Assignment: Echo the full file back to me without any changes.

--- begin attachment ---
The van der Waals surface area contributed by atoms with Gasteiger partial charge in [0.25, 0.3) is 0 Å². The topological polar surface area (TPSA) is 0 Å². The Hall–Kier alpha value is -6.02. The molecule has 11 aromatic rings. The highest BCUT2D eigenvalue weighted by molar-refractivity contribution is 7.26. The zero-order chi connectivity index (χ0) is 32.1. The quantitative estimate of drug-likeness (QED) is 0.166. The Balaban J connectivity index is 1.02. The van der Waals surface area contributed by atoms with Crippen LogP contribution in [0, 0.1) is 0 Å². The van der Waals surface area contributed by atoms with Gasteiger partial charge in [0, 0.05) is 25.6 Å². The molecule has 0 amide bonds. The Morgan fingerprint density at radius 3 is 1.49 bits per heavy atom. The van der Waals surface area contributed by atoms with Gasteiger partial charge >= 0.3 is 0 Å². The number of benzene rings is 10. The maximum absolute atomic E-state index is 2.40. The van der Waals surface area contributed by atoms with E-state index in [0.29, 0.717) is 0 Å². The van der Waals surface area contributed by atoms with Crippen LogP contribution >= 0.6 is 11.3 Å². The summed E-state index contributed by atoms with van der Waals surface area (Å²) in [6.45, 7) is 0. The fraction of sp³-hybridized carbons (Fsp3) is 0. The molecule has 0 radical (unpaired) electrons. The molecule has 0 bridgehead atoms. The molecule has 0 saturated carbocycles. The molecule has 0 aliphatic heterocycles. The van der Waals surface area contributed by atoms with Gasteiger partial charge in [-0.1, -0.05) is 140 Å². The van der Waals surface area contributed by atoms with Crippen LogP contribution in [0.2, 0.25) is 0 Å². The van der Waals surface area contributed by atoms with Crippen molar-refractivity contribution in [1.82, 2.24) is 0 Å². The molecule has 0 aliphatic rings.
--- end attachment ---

The van der Waals surface area contributed by atoms with Gasteiger partial charge in [0.25, 0.3) is 0 Å². The topological polar surface area (TPSA) is 0 Å². The Hall–Kier alpha value is -6.02. The molecule has 11 aromatic rings. The highest BCUT2D eigenvalue weighted by molar-refractivity contribution is 7.26. The zero-order chi connectivity index (χ0) is 32.1. The quantitative estimate of drug-likeness (QED) is 0.166. The Balaban J connectivity index is 1.02. The van der Waals surface area contributed by atoms with Crippen LogP contribution in [0, 0.1) is 0 Å². The van der Waals surface area contributed by atoms with Gasteiger partial charge in [0, 0.05) is 25.6 Å². The molecule has 0 amide bonds. The Morgan fingerprint density at radius 3 is 1.49 bits per heavy atom. The van der Waals surface area contributed by atoms with Gasteiger partial charge >= 0.3 is 0 Å². The number of benzene rings is 10. The maximum absolute atomic E-state index is 2.40. The van der Waals surface area contributed by atoms with E-state index in [0.29, 0.717) is 0 Å². The van der Waals surface area contributed by atoms with Crippen LogP contribution >= 0.6 is 11.3 Å². The summed E-state index contributed by atoms with van der Waals surface area (Å²) in [6.45, 7) is 0. The fraction of sp³-hybridized carbons (Fsp3) is 0. The molecule has 0 radical (unpaired) electrons. The molecule has 0 bridgehead atoms. The molecule has 0 saturated carbocycles. The molecule has 0 aliphatic heterocycles. The van der Waals surface area contributed by atoms with Gasteiger partial charge in [-0.1, -0.05) is 140 Å². The van der Waals surface area contributed by atoms with Crippen LogP contribution in [0.2, 0.25) is 0 Å². The van der Waals surface area contributed by atoms with Crippen molar-refractivity contribution in [1.82, 2.24) is 0 Å². The molecule has 0 aliphatic rings.